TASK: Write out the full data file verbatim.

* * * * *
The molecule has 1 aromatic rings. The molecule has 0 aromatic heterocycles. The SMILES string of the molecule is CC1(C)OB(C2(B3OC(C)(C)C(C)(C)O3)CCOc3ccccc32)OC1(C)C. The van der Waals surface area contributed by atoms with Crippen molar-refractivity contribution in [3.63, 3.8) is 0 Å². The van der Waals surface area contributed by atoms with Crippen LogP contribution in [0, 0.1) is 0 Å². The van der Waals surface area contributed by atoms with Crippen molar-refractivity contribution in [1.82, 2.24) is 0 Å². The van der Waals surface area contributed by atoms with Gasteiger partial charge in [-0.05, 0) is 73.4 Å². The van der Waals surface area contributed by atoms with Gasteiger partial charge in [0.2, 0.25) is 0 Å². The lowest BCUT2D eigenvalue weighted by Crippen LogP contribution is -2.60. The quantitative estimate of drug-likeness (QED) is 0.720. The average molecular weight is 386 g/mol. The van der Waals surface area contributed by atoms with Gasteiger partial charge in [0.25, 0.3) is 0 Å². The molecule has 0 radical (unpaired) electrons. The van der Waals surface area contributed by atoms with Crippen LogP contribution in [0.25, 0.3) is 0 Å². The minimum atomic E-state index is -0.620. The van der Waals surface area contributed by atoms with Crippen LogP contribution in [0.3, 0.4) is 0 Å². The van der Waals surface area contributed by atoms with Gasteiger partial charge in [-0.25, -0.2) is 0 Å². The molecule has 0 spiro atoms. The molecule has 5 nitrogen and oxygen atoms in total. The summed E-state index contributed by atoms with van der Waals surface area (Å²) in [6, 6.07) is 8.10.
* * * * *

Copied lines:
The molecule has 1 aromatic rings. The molecule has 0 aromatic heterocycles. The SMILES string of the molecule is CC1(C)OB(C2(B3OC(C)(C)C(C)(C)O3)CCOc3ccccc32)OC1(C)C. The van der Waals surface area contributed by atoms with Crippen molar-refractivity contribution in [3.63, 3.8) is 0 Å². The van der Waals surface area contributed by atoms with Crippen LogP contribution in [0, 0.1) is 0 Å². The van der Waals surface area contributed by atoms with Crippen molar-refractivity contribution in [1.82, 2.24) is 0 Å². The van der Waals surface area contributed by atoms with Gasteiger partial charge in [-0.05, 0) is 73.4 Å². The van der Waals surface area contributed by atoms with Gasteiger partial charge in [0.2, 0.25) is 0 Å². The lowest BCUT2D eigenvalue weighted by Crippen LogP contribution is -2.60. The quantitative estimate of drug-likeness (QED) is 0.720. The average molecular weight is 386 g/mol. The van der Waals surface area contributed by atoms with Gasteiger partial charge in [0.25, 0.3) is 0 Å². The molecule has 0 radical (unpaired) electrons. The van der Waals surface area contributed by atoms with Crippen LogP contribution in [0.25, 0.3) is 0 Å². The minimum atomic E-state index is -0.620. The van der Waals surface area contributed by atoms with Crippen LogP contribution in [0.3, 0.4) is 0 Å². The van der Waals surface area contributed by atoms with Gasteiger partial charge in [-0.25, -0.2) is 0 Å². The molecule has 0 spiro atoms. The molecule has 5 nitrogen and oxygen atoms in total. The summed E-state index contributed by atoms with van der Waals surface area (Å²) in [6, 6.07) is 8.10.